Stocks surged in morning trade, but leveled off near 1650 by midday.
Bears are flabbergasted by recent strength. All their analysis and insights say this market is overly-bullish, extended, and ready to breakdown, but they need to ask themselves why it is not acting like it should. The biggest mistake these investors make is assuming the market will behave like everyone expects.
Markets are the greatest discounting mechanism ever conceived. Anything widely known and expected is already priced in. All of the traders predicting a market implosion sold out long ago. When too many people predict doom and gloom, they take all that supply out of the market in a “sell the rumor” phenomena. By the time the expected event rolls around, there is no selling left and the widely expected collapse never happens simply because everyone sold ahead of time.
Then comes the “buy the news” phase where the actual event is less bad than feared. Once the event happens, all risk and uncertainty evaporate, add to this the tight supply because all the selling occurred earlier, and that is the perfect recipe for a bounce. The market is far less irrational when we understand what really makes it move.
The recent bounce diffused any and all downside momentum. Selloffs happen quickly and this market had every opportunity to crack wide open, but it held firm instead. That shows there are few left to sell weakness and most holders are in this for the long-term in spite of near-term volatility.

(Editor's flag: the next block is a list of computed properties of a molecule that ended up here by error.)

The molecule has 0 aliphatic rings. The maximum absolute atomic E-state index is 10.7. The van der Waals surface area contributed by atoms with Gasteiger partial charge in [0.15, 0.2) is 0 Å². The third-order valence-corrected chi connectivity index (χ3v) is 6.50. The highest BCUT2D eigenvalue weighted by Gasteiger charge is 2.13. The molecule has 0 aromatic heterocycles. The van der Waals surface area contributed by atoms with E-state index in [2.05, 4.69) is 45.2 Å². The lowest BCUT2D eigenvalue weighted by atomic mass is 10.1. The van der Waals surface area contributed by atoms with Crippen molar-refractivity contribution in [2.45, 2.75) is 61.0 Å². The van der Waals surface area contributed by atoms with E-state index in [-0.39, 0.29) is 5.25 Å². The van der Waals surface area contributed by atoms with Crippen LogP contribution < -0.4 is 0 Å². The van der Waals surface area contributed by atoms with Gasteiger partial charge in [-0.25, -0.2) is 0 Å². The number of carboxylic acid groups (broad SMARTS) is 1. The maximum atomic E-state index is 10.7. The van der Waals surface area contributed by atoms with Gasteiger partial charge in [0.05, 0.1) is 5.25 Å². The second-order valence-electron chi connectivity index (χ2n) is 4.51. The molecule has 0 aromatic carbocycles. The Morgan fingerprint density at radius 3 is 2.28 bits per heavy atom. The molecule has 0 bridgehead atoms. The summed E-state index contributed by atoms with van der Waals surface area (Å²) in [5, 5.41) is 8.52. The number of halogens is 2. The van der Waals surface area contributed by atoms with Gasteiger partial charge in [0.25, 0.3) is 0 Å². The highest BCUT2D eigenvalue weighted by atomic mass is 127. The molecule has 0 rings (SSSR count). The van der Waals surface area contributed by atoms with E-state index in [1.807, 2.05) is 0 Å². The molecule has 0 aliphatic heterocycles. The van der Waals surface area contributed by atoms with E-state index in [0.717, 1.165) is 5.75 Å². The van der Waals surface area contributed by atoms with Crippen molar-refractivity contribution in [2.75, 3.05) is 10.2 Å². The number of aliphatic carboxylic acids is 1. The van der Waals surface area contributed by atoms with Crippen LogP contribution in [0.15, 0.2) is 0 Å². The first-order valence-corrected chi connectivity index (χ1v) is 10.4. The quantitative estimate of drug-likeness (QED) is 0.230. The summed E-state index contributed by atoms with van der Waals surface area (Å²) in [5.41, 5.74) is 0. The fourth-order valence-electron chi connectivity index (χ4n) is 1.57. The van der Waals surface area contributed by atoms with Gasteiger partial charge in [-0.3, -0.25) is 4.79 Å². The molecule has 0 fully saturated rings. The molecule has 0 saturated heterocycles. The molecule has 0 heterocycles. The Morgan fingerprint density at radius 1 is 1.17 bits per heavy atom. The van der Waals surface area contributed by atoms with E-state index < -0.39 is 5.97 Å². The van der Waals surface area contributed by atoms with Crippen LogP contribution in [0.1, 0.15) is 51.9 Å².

Buying the dip is a tired trade and what becomes too obvious stops working. While we might not be there yet, the day is coming when dip won’t bounce. Failing to hold support will be our signal the market’s personality is changing.
We are now in the middle of the recent trading range. If we climb to 1660, move our trailing stops up to 1650 to ensure we keep recent gains. When the market moves up to 1670-1680, start thinking about locking in profits ahead of the dip back into the heart of the trading range. At this point move stops up to our buy point and don’t allow this winning trade to turn into a loss.
AAPL is stuck just under the 50dma and not enjoying the broad market’s strength. Most still believe in the earnings power and brand equity in this name, meaning the stock is fully valued and those waiting for a return to the easy buy-and-hold days will be frustrated by the anemic trade. Clearly this stock does not want to go higher, the only question is if it is done selling off. I still think a dip to $350 is required to finally flush out the hopeful still hanging on.
Plan your trade; trade your plan
Jani Ziedins (pronounced Ya-nee) is a full-time investor and writer who has successfully traded stocks and options for more than a decade. He earned a B.S. in Mechanical Engineering from the Colorado School of Mines and an MBA and M.S. Marketing from the University of Colorado Denver. His prior professional experience includes manufacturing engineering at Fortune 500 companies, structural engineering, small business consultant, collegiate instructor, and managing investment real estate. He is now fortunate enough to trade full-time from home, affording him the luxury of spending extra time with his wife and two young children.